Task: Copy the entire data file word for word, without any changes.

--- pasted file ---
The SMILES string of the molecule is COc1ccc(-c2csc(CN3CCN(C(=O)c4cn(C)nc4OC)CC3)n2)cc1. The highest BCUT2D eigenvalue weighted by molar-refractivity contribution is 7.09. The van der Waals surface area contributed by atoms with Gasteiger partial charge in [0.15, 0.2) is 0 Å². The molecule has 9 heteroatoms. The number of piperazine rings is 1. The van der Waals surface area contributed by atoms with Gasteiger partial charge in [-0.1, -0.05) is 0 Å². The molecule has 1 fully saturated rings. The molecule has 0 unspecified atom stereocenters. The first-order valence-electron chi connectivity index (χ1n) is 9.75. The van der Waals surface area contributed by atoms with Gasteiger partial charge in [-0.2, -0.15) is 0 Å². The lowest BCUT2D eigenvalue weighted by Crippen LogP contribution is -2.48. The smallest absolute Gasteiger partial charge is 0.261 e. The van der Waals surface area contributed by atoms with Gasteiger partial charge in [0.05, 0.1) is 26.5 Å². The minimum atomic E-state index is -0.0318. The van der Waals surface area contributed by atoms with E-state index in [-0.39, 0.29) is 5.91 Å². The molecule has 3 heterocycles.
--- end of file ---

The SMILES string of the molecule is COc1ccc(-c2csc(CN3CCN(C(=O)c4cn(C)nc4OC)CC3)n2)cc1. The highest BCUT2D eigenvalue weighted by molar-refractivity contribution is 7.09. The van der Waals surface area contributed by atoms with Gasteiger partial charge in [0.15, 0.2) is 0 Å². The molecule has 9 heteroatoms. The number of piperazine rings is 1. The van der Waals surface area contributed by atoms with Gasteiger partial charge in [-0.1, -0.05) is 0 Å². The molecule has 1 fully saturated rings. The molecule has 0 unspecified atom stereocenters. The first-order valence-electron chi connectivity index (χ1n) is 9.75. The van der Waals surface area contributed by atoms with Gasteiger partial charge in [-0.2, -0.15) is 0 Å². The lowest BCUT2D eigenvalue weighted by Crippen LogP contribution is -2.48. The smallest absolute Gasteiger partial charge is 0.261 e. The van der Waals surface area contributed by atoms with Gasteiger partial charge in [0.05, 0.1) is 26.5 Å². The minimum atomic E-state index is -0.0318. The van der Waals surface area contributed by atoms with E-state index in [-0.39, 0.29) is 5.91 Å². The molecule has 3 heterocycles.